Every small business owner needs to figure out his company’s solvency – its ability to bring in enough revenue to pay its bills and still realize some profit. Solvency is important because it can be a gauge of whether a company’s general health is good if it can obtain credit, and if it should consider expansion. When a company becomes insolvent, that is, it cannot meet its financial obligations, then it must close its doors. There are levels of solvency that are clear indicators of a company’s financial health. One key figure to look at is what is called the current ratio.
What is Current Ratio?
Put simply, current ratio can be defined as a proportion of a company’s assets to its liabilities. This is usually a short-term measure of liquidity.
The current ratio figure provides you with a better idea of how many dollars you have in the current assets to cover each dollar of debt or other liabilities such as taxes, accounts payable, employee salaries and so on. Again, this is a short-term measure and is generally used to make sure you can stay in business for at least the next year. So it’s a bit more long-term than quick ratio and also accounts for inventory.
Current ratio is obviously a critical figure to have. If your number looks good, you can sleep at night. If it’s not good, that is, if you do not have enough assets to cover your liabilities, then you have to take immediate action to correct the situation, so you can remain solvent.
One important point to note, though: there may be times in a year when your ratio is bad but corrects itself well during ensuing months. A typical example may be a seasonal business with hills and valleys in some of its assets (e.g., cash on hand). If your low ratio was at the same level at the same time in the previous year and then became healthy two months later, it is likely that the same will happen this year too. Consider a swimming pool servicing company during the winter months as an example.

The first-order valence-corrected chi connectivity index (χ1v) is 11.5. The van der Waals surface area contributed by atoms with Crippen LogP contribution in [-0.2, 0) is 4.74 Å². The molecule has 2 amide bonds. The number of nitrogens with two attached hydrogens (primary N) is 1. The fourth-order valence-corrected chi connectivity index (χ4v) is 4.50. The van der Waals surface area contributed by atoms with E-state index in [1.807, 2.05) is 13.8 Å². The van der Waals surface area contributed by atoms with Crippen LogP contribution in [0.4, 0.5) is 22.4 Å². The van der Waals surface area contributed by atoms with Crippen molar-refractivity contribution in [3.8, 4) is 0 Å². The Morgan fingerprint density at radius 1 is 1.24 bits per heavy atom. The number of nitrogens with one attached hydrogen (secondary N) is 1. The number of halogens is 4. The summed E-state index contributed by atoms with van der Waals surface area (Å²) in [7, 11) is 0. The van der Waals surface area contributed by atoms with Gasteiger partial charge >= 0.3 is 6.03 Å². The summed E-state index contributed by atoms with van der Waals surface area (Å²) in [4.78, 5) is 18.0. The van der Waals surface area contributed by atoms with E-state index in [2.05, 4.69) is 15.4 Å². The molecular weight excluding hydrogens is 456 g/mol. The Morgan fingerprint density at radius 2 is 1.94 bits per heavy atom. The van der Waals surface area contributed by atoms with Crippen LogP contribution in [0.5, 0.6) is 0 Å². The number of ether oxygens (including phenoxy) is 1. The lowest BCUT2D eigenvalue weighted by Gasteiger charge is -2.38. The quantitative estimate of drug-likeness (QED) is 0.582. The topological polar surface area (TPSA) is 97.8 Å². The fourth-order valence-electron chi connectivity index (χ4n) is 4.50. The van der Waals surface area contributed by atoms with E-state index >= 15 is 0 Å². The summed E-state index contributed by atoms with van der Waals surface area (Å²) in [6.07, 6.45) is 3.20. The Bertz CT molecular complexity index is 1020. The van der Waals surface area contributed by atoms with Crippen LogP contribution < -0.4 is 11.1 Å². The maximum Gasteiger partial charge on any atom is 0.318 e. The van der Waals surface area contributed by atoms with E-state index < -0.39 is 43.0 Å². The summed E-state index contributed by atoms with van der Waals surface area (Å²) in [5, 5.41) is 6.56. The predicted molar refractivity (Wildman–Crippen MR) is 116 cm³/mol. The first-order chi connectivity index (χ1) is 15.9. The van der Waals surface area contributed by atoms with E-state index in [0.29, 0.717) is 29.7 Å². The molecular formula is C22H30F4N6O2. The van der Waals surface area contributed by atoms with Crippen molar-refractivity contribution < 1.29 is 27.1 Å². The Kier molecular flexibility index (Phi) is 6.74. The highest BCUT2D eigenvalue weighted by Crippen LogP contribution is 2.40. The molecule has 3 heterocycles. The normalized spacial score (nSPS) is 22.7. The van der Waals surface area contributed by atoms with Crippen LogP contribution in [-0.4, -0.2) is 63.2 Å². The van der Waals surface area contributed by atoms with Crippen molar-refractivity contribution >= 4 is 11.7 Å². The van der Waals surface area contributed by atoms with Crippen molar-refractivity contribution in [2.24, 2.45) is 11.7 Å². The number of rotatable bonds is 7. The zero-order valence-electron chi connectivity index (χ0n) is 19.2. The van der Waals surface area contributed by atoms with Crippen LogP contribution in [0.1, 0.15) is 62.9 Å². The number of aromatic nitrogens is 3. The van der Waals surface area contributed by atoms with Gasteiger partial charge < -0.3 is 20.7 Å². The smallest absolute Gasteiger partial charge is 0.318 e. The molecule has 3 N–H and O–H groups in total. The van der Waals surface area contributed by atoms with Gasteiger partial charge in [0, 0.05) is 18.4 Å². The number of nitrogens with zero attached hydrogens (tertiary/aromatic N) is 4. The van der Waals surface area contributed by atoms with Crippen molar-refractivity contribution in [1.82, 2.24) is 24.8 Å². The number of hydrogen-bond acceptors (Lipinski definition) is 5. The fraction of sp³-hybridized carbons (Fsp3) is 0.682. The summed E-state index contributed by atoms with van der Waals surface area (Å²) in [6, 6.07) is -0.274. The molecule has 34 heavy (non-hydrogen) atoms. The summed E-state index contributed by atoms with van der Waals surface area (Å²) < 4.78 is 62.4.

How to Calculate Current Ratio
The current ratio formula is quite simple:
Current ration = your current assets ÷ current liabilities.
So, if you have $300 in assets and $100 in liabilities, your ratio is 3.0.
But as is the case with most financial accounting, the devil is in the details. And those details can tell a variety of stories and have a variety of interpretations. So let’s unpack each term and its implications for better clarity.
Current assets obviously include cash on hand as well as investments, accounts receivable, your inventory, etc. – anything that has a cash value.
Current liabilities are accounts payable, deferred revenues, compensation, accrued income taxes, and other accrued expenses, portions of long-term debt, and short-term debt
You also have to attach a cash value to non-cash types of assets, such as inventory. If you were to liquefy that inventory, what would you get? Jot down that number.
Now let’s move to a quick example illustrating how to find current ratio for your business.
Sample Current Ratio Calculations
Let’s look at a Company X that has $300,000 in current assets and $200,000 in current liabilities. Taking 300 ÷ 200 = 1.5 current ratio.
This is a healthy current ratio because the company has $1.50 in assets for every $1.00 it owes.